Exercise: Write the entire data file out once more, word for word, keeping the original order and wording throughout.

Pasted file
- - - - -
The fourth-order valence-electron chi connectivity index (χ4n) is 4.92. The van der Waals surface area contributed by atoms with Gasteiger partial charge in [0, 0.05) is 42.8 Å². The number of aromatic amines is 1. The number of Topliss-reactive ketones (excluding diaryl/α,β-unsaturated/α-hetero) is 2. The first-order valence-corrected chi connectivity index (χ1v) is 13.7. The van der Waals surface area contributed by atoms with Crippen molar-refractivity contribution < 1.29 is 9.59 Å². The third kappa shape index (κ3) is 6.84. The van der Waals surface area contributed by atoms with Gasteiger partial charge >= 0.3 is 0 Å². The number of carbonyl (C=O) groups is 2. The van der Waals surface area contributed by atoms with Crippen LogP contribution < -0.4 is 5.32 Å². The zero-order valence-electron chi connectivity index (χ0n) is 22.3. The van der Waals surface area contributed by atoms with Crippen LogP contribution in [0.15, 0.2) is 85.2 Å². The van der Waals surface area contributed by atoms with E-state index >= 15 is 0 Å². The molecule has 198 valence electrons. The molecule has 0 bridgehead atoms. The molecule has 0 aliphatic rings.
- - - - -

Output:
The fourth-order valence-electron chi connectivity index (χ4n) is 4.92. The van der Waals surface area contributed by atoms with Gasteiger partial charge in [0, 0.05) is 42.8 Å². The number of aromatic amines is 1. The number of Topliss-reactive ketones (excluding diaryl/α,β-unsaturated/α-hetero) is 2. The first-order valence-corrected chi connectivity index (χ1v) is 13.7. The van der Waals surface area contributed by atoms with Crippen molar-refractivity contribution < 1.29 is 9.59 Å². The third kappa shape index (κ3) is 6.84. The van der Waals surface area contributed by atoms with Gasteiger partial charge >= 0.3 is 0 Å². The number of carbonyl (C=O) groups is 2. The van der Waals surface area contributed by atoms with Crippen LogP contribution < -0.4 is 5.32 Å². The zero-order valence-electron chi connectivity index (χ0n) is 22.3. The van der Waals surface area contributed by atoms with Crippen LogP contribution in [0.15, 0.2) is 85.2 Å². The van der Waals surface area contributed by atoms with E-state index >= 15 is 0 Å². The molecule has 198 valence electrons. The molecule has 0 bridgehead atoms. The molecule has 0 aliphatic rings.